Barakat Gallery
Login | Register | User Services | Search | Newsletter Sign-up
Barakat Gallery
HOME : Classical Antiquities : Classical Bronzes : Roman period bronze figurine of a bird
Click to view original image.
Roman period bronze figurine of a bird - FF.092
Origin: Mediterranean
Circa: 300 AD to 400 AD
Dimensions: 3" (7.6cm) high x 5" (12.7cm) wide
Collection: Roman Art
Style: Late Imperial
Medium: Bronze

£7,500.00
Location: Great Britain
Purchase
Currency Converter
Place On Hold
Ask a Question
Email to a Friend
Previous Item
Next Item
Photo Gallery
Click photo to change image.
Print image
Click photo to change image.
Print image
Click photo to change image.
Print image
Description
Cast bronze alloy bird figurine, probably of votive nature, dating to the late Roman period. This unidentified bird –presumably an eaglet- is depicted with short curved beak and a rounded vivid eye visible on either sides of the head. All over the body, as well as the head, curved incisions represent the feathers whereas particular attention has been given to the wings. The fledgling is obviously shown, with great naturalism, in one of its first attempts of trying to awkwardly spread its wings. On the lower part two protruding lugs are a possible indication that the figurine was mounted on to another object. Roman Sculpture, with artists from across a huge empire and changing public tastes over centuries, is above all else, remarkable for its sheer variety and eclectic mix. The art form blended the idealised perfection of earlier Classical Greek sculpture with a greater aspiration for realism and absorbed artistic preferences and styles from the East but also from the local Etruscan art. As with Greek sculpture, the Romans worked stone, precious metals, glass and terracotta but favoured bronze and marble above all else for their finest work. However, as metal has always been in high demand for re-use, most of the surviving examples of Roman sculpture are in marble. Roman sculpture did, however, begin to search for new avenues of artistic expression, moving away from its Etruscan and Greek roots, with artists seeking to capture and create optical effects of light and shade for greater realism. - (FF.092)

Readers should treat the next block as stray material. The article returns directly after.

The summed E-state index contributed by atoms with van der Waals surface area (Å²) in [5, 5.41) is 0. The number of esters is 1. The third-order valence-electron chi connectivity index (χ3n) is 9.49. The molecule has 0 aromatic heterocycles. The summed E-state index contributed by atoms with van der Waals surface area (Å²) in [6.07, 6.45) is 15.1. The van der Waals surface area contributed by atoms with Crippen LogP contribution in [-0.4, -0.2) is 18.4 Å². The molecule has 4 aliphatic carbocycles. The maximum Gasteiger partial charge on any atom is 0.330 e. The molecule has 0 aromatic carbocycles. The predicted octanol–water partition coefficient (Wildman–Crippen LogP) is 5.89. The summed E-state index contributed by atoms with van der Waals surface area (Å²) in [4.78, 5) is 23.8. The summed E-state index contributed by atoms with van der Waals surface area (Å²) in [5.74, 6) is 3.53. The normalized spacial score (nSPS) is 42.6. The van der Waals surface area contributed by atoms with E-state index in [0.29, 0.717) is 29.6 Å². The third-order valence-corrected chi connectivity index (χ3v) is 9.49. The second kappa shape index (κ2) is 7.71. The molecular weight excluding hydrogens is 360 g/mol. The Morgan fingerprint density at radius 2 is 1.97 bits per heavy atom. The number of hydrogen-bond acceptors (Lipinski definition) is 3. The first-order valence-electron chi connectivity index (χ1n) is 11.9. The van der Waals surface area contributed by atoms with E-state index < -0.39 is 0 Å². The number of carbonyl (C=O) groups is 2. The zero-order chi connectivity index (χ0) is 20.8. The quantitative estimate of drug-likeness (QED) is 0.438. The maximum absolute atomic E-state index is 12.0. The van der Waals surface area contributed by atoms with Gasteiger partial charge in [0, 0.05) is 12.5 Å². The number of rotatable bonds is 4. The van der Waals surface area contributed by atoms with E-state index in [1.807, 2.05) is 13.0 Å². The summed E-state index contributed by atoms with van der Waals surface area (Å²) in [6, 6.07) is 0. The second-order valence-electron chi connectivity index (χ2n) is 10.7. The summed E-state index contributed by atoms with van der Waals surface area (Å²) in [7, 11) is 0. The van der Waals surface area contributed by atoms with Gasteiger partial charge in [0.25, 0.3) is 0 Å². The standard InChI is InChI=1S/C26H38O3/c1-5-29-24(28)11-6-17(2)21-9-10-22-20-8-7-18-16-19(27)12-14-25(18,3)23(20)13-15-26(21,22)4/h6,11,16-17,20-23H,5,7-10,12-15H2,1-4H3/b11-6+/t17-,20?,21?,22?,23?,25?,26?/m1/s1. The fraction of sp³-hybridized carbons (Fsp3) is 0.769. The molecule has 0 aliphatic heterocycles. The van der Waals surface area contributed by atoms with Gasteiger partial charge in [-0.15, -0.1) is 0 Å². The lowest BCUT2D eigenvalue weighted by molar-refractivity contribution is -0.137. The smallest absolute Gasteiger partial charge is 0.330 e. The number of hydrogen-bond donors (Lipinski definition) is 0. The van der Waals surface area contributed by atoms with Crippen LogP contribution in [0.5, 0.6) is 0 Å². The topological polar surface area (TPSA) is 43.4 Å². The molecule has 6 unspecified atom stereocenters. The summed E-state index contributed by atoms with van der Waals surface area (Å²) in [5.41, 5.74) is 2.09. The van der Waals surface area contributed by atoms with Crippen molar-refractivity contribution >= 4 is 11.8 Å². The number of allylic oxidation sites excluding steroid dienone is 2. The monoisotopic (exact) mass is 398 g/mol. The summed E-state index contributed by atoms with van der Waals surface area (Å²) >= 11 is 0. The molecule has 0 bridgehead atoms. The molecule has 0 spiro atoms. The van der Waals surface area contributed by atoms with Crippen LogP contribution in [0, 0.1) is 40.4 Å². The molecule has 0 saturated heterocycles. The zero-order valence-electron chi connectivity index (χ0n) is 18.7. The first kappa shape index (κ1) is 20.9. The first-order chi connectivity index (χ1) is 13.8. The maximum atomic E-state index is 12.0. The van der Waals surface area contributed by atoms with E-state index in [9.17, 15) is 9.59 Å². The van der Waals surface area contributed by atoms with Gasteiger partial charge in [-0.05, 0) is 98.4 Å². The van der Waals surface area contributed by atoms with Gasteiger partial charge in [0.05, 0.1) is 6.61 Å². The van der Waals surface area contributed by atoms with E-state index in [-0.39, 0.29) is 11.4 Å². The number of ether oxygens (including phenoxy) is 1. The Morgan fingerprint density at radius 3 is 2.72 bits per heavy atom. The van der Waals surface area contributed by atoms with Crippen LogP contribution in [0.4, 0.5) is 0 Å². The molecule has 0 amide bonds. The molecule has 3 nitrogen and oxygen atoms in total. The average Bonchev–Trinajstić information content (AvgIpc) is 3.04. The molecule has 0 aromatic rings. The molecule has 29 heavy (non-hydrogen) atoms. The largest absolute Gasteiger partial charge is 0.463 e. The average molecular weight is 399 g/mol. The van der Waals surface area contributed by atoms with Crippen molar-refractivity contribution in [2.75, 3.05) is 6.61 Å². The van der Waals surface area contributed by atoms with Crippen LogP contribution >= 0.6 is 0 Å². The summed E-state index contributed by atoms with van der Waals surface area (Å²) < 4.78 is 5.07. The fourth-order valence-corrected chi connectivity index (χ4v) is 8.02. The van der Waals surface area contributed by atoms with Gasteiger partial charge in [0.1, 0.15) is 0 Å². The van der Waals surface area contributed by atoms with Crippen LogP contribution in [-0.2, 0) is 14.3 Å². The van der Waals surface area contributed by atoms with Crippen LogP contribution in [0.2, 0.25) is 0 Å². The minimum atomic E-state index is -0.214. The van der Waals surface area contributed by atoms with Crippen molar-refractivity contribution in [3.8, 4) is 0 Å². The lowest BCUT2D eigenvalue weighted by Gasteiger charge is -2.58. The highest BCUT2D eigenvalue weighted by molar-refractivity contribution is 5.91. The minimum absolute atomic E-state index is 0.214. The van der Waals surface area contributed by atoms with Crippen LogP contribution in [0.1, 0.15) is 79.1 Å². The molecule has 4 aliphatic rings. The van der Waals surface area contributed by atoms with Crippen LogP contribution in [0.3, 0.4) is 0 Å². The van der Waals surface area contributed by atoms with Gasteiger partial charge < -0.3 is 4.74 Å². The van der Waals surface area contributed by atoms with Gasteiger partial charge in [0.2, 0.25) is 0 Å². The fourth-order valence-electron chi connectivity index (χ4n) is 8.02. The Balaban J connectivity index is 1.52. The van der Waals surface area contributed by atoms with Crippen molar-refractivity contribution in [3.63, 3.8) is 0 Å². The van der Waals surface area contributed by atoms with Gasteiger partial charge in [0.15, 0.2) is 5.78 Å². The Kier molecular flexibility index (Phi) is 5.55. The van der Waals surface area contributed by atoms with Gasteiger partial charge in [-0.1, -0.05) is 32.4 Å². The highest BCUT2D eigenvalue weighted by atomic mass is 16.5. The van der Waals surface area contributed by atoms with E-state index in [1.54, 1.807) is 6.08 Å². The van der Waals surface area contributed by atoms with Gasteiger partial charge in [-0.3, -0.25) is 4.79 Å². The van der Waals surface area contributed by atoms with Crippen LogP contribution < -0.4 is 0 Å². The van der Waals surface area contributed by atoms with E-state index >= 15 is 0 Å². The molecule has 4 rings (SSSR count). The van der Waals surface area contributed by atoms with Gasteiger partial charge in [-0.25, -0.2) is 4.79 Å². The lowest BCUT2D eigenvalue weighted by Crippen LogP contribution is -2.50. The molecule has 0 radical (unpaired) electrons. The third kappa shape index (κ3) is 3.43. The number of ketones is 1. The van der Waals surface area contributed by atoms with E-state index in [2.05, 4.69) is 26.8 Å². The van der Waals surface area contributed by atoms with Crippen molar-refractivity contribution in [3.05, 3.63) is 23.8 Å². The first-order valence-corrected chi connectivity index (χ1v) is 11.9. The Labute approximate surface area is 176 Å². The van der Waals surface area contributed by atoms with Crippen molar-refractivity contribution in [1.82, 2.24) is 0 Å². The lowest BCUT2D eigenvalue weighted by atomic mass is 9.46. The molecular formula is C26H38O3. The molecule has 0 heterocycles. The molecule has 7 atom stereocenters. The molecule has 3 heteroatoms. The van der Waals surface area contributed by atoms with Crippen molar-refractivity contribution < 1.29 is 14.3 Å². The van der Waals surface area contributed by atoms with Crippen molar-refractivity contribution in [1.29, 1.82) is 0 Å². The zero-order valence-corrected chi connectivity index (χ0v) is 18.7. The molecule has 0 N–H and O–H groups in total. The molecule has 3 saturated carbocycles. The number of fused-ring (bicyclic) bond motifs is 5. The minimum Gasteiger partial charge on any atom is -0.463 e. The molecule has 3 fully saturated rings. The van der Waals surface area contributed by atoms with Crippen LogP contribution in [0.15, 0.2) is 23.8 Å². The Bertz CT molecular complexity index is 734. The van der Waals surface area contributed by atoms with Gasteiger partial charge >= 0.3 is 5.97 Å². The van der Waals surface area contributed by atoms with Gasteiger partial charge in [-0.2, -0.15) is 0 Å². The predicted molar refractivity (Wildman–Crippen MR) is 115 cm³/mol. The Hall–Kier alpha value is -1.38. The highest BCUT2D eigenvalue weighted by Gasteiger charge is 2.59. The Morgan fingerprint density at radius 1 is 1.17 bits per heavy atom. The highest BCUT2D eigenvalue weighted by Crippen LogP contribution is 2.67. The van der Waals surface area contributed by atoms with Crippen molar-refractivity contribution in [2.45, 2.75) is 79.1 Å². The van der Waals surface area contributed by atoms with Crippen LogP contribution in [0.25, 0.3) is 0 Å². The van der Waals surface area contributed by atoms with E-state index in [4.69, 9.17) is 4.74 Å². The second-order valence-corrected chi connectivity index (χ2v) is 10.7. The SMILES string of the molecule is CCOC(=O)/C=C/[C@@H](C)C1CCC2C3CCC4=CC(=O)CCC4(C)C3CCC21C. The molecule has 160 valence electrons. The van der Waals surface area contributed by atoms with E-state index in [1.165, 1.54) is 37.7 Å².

Home About Us Help Contact Us Services Publications Search
Terms and Conditions Privacy Policy Security

Copyright (c) 2000-2018 by Barakat, Inc. All Rights Reserved

contact-form@barakatgallery.com - TEL 310.859.8408 - FAX 310.276.1346

coldfusion hosting